Self-hypnosis is fast becoming the new meditation

July 4, 2019

A nationwide survey conducted by the American Psychiatric Association (APA) has found that 32% of Americans are more anxious than they were last year, and 43% say they are “about as anxious” as they were 12 months ago.

What’s more, 22% say they are seeing a psychotherapist for treatment and 7% say they are using a mental health app on their smartphones.

Enter self-hypnosis—an increasingly popular technique that aims to create an inner state of self-awareness and relaxation.

According to a report by SheKnows, hypnotherapy is “the clinical use of hypnosis to achieve emotional and physical benefits, ranging from easing anxiety to losing weight.” In a state of self-hypnosis, an individual’s subconscious is open to suggestions, which can be used to bring about powerful lifestyle changes.

But what’s the difference between self-hypnosis and meditation?

Generally speaking, meditation is a form of relaxation that focuses on mindfulness surrounding your thoughts, or the act of “emptying your brain.” Like guided meditation, hypnosis is about being open to new ideas.

That being said, hypnotherapy typically focuses on a specific goal, such as improved self-confidence, cessation of smoking, or weight loss, Bernhard Tewes, a hypnotherapist from Berlin and the inventor of HypnoBox, a self-hypnosis app, told SheKnows.

“For me, meditation is about the quantity of thoughts, and hypnosis is about the quality of thoughts,” Tewes told the news outlet. “Self-hypnosis is like fine-tuning.”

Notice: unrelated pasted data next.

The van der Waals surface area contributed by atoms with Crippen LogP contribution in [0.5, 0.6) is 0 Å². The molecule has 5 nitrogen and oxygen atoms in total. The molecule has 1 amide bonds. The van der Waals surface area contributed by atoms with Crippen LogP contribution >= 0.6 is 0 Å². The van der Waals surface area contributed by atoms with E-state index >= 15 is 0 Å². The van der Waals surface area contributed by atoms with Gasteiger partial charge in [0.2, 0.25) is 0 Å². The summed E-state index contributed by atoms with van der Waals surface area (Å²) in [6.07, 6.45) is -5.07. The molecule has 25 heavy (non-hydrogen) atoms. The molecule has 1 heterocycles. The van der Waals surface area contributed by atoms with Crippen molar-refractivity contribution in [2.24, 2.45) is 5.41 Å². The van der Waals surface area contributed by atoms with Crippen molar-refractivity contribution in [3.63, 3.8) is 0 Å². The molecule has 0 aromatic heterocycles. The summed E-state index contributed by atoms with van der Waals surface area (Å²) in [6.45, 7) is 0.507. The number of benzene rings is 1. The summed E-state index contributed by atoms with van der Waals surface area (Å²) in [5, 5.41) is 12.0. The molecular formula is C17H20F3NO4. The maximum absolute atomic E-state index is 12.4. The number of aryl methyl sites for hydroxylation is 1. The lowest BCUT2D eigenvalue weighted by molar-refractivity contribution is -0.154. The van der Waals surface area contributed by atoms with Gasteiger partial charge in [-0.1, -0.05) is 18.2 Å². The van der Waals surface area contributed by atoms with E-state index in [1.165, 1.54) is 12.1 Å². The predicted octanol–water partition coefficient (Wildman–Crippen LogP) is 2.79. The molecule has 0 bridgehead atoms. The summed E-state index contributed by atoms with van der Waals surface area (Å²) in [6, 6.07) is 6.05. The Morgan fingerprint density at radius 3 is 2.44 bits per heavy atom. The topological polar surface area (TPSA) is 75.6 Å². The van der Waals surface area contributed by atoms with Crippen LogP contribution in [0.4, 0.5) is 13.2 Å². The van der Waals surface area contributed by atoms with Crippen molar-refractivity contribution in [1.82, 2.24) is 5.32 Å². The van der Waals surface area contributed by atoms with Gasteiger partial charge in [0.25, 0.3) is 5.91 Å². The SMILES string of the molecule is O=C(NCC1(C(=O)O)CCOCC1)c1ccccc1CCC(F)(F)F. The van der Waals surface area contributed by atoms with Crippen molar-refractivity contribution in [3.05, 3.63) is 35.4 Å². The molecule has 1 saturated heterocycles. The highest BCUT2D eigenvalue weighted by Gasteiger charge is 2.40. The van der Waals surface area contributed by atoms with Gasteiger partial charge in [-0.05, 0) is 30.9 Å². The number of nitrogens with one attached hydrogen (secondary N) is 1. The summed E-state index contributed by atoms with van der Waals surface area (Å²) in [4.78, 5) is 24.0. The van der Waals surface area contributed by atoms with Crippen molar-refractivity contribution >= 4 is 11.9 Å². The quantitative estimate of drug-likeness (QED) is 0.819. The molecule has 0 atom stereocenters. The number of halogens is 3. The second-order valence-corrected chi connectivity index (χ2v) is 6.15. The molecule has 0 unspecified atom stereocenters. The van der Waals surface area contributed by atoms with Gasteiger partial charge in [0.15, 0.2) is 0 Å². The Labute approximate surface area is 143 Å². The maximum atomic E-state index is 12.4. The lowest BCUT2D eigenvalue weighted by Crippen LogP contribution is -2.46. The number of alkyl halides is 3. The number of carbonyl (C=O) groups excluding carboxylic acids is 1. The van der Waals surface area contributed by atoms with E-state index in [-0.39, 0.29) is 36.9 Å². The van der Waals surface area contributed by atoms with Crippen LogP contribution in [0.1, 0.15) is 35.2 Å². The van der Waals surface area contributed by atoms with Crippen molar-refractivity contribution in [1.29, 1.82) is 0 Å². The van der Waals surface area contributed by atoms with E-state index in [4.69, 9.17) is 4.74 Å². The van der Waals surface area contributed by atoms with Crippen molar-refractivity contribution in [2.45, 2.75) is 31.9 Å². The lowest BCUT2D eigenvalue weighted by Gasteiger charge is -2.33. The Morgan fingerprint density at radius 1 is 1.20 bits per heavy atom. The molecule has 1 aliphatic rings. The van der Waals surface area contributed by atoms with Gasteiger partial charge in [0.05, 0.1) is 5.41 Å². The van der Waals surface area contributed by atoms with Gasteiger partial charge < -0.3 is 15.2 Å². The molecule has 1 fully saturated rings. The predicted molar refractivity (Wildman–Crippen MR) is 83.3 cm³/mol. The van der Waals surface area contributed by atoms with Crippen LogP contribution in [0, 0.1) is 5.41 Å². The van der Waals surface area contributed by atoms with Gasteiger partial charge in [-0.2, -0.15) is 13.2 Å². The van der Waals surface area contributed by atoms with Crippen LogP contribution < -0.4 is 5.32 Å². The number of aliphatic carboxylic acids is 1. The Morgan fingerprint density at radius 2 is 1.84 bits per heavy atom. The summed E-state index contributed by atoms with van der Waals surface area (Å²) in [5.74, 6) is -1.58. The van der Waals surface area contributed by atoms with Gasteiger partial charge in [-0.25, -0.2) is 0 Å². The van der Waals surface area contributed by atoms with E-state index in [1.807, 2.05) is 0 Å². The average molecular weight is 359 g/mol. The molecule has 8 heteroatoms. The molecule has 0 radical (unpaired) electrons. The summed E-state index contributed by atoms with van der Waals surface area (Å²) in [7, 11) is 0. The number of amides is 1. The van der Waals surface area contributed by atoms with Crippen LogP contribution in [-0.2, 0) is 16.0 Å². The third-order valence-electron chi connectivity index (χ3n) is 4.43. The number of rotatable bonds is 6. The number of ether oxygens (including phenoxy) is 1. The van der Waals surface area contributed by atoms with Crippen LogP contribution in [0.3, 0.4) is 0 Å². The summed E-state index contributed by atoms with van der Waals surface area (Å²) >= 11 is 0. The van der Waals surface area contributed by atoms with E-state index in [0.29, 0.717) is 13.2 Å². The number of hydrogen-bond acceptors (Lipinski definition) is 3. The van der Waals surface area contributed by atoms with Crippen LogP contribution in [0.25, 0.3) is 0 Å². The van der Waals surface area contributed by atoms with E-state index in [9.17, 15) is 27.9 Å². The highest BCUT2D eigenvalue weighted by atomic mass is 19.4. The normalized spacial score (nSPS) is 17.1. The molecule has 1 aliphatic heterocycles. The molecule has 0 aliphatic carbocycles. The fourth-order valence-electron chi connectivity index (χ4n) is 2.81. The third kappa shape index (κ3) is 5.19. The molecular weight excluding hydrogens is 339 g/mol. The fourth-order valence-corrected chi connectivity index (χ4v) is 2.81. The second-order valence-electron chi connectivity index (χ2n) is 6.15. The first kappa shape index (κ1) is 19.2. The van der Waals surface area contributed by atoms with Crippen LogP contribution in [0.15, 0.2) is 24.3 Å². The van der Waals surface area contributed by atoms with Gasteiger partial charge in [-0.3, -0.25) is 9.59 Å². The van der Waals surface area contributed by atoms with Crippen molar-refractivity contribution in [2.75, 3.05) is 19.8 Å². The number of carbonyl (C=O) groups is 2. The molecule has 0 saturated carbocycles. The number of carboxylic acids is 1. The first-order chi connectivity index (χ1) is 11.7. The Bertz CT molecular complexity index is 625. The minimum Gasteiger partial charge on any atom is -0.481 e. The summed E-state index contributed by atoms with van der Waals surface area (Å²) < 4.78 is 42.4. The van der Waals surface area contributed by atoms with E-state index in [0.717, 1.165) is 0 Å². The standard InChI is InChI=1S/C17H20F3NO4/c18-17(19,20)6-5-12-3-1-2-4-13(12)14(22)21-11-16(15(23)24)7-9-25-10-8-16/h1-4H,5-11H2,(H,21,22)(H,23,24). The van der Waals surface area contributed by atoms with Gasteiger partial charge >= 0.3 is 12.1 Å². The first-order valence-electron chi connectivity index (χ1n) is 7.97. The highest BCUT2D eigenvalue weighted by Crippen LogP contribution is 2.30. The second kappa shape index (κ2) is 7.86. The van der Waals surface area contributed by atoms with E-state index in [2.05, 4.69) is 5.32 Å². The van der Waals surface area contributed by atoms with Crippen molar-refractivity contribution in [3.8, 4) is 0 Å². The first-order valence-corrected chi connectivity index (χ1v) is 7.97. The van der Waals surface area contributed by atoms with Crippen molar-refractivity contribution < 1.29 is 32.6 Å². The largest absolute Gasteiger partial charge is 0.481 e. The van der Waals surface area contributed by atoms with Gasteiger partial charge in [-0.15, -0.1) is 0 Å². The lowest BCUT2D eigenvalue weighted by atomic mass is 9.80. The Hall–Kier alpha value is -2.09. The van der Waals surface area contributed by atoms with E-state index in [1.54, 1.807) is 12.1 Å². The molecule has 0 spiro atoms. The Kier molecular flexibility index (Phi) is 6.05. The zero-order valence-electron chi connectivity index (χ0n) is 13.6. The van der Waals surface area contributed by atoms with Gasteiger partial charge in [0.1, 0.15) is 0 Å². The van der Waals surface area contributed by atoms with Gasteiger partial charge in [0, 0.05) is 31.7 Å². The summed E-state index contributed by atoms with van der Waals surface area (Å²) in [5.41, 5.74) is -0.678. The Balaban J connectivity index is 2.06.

And the evidence is clear. In a 2007 randomized trial of 286 smokers, 20% of people who received hypnosis quit smoking, compared to 14% of participants who received counseling, SheKnows reports.

The website also reports that, in a 2003 study, 204 people with irritable bowel syndrome received hypnotherapy, then completed questionnaires before, immediately after, and up to six years following the treatment. Seventy-one percent of patients experienced a positive impact from the treatment. Of those who saw a difference, 81% sustained their improvement, while the majority of the remaining 19% noted that their deterioration of symptoms were only slight.

So, how can self-hypnosis help you? The experts say that the trick is to believe in the science. Approximately 10% to 15% of the population is labeled as “highly hypnotizable.” On the other end of the spectrum, 10%  to 15% of the population is labeled as “low hypnotizable.”

In addition to the HynoBox app, there are many other apps online that will walk you through the self-hynosis process.

Research contact: @SheKnows

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